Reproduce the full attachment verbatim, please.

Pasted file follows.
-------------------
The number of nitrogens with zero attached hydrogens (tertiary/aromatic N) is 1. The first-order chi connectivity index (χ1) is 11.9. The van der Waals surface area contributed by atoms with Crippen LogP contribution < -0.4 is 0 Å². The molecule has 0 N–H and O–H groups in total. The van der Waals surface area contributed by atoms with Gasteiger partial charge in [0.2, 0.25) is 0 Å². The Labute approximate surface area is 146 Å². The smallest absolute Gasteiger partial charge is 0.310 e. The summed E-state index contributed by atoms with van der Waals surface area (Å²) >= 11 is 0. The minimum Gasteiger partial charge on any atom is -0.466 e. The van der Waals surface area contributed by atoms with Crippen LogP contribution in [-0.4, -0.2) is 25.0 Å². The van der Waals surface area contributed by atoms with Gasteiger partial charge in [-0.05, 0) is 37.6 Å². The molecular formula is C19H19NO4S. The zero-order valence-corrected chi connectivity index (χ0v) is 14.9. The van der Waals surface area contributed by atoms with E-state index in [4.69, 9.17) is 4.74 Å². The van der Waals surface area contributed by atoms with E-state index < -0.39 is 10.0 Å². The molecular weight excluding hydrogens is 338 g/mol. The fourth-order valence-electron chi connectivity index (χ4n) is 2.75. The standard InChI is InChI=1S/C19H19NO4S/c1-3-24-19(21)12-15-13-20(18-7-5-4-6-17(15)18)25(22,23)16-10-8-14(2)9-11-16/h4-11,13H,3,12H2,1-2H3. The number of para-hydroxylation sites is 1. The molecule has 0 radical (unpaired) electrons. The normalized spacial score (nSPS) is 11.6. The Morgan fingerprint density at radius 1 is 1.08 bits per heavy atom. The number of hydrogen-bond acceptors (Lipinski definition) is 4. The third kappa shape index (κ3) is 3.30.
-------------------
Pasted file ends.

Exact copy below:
The number of nitrogens with zero attached hydrogens (tertiary/aromatic N) is 1. The first-order chi connectivity index (χ1) is 11.9. The van der Waals surface area contributed by atoms with Crippen LogP contribution < -0.4 is 0 Å². The molecule has 0 N–H and O–H groups in total. The van der Waals surface area contributed by atoms with Gasteiger partial charge in [0.2, 0.25) is 0 Å². The Labute approximate surface area is 146 Å². The smallest absolute Gasteiger partial charge is 0.310 e. The summed E-state index contributed by atoms with van der Waals surface area (Å²) >= 11 is 0. The minimum Gasteiger partial charge on any atom is -0.466 e. The van der Waals surface area contributed by atoms with Crippen LogP contribution in [-0.4, -0.2) is 25.0 Å². The van der Waals surface area contributed by atoms with Gasteiger partial charge in [-0.05, 0) is 37.6 Å². The molecular formula is C19H19NO4S. The zero-order valence-corrected chi connectivity index (χ0v) is 14.9. The van der Waals surface area contributed by atoms with E-state index in [4.69, 9.17) is 4.74 Å². The van der Waals surface area contributed by atoms with E-state index < -0.39 is 10.0 Å². The molecular weight excluding hydrogens is 338 g/mol. The fourth-order valence-electron chi connectivity index (χ4n) is 2.75. The standard InChI is InChI=1S/C19H19NO4S/c1-3-24-19(21)12-15-13-20(18-7-5-4-6-17(15)18)25(22,23)16-10-8-14(2)9-11-16/h4-11,13H,3,12H2,1-2H3. The number of para-hydroxylation sites is 1. The molecule has 0 radical (unpaired) electrons. The normalized spacial score (nSPS) is 11.6. The Morgan fingerprint density at radius 1 is 1.08 bits per heavy atom. The number of hydrogen-bond acceptors (Lipinski definition) is 4. The third kappa shape index (κ3) is 3.30.